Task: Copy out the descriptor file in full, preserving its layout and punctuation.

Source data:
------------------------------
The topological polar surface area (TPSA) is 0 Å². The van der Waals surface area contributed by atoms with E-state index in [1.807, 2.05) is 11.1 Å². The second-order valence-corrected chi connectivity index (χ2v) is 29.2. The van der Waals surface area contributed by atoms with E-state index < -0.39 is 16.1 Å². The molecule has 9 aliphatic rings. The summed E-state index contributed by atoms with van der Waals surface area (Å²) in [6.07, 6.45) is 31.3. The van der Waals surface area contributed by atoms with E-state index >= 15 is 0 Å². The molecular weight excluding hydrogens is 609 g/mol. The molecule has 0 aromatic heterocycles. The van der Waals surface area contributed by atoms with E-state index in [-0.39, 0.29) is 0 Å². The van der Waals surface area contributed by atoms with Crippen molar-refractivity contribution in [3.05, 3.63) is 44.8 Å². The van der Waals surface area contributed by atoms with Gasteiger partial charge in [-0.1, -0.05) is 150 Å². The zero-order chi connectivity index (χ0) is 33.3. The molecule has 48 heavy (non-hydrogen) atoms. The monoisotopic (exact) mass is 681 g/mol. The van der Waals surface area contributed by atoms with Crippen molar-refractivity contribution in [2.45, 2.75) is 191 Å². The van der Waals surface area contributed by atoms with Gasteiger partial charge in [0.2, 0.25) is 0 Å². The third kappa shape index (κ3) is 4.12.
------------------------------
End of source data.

The topological polar surface area (TPSA) is 0 Å². The van der Waals surface area contributed by atoms with E-state index in [1.807, 2.05) is 11.1 Å². The second-order valence-corrected chi connectivity index (χ2v) is 29.2. The van der Waals surface area contributed by atoms with E-state index < -0.39 is 16.1 Å². The molecule has 9 aliphatic rings. The summed E-state index contributed by atoms with van der Waals surface area (Å²) in [6.07, 6.45) is 31.3. The van der Waals surface area contributed by atoms with E-state index >= 15 is 0 Å². The molecular weight excluding hydrogens is 609 g/mol. The molecule has 0 aromatic heterocycles. The van der Waals surface area contributed by atoms with E-state index in [-0.39, 0.29) is 0 Å². The van der Waals surface area contributed by atoms with Crippen molar-refractivity contribution in [3.05, 3.63) is 44.8 Å². The van der Waals surface area contributed by atoms with Gasteiger partial charge in [-0.1, -0.05) is 150 Å². The zero-order chi connectivity index (χ0) is 33.3. The molecule has 48 heavy (non-hydrogen) atoms. The monoisotopic (exact) mass is 681 g/mol. The van der Waals surface area contributed by atoms with Crippen molar-refractivity contribution in [2.45, 2.75) is 191 Å². The van der Waals surface area contributed by atoms with Gasteiger partial charge in [0.2, 0.25) is 0 Å². The third kappa shape index (κ3) is 4.12.